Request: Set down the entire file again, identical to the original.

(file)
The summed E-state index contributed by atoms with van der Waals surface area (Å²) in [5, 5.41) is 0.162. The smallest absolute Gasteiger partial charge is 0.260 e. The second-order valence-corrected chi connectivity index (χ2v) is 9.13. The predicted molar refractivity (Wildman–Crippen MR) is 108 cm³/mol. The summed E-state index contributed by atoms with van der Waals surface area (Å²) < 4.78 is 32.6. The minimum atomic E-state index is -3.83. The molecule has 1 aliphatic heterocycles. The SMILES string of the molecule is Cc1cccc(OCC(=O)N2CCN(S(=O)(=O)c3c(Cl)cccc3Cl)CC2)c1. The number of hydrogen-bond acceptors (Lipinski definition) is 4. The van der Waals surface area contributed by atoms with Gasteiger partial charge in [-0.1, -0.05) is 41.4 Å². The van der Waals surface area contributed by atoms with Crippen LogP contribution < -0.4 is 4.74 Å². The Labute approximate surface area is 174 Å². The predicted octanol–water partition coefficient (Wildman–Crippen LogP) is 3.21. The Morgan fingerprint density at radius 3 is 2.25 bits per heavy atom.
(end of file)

The summed E-state index contributed by atoms with van der Waals surface area (Å²) in [5, 5.41) is 0.162. The smallest absolute Gasteiger partial charge is 0.260 e. The second-order valence-corrected chi connectivity index (χ2v) is 9.13. The predicted molar refractivity (Wildman–Crippen MR) is 108 cm³/mol. The summed E-state index contributed by atoms with van der Waals surface area (Å²) < 4.78 is 32.6. The minimum atomic E-state index is -3.83. The molecule has 1 aliphatic heterocycles. The SMILES string of the molecule is Cc1cccc(OCC(=O)N2CCN(S(=O)(=O)c3c(Cl)cccc3Cl)CC2)c1. The number of hydrogen-bond acceptors (Lipinski definition) is 4. The van der Waals surface area contributed by atoms with Gasteiger partial charge in [-0.1, -0.05) is 41.4 Å². The van der Waals surface area contributed by atoms with Crippen LogP contribution < -0.4 is 4.74 Å². The Labute approximate surface area is 174 Å². The predicted octanol–water partition coefficient (Wildman–Crippen LogP) is 3.21. The Morgan fingerprint density at radius 3 is 2.25 bits per heavy atom.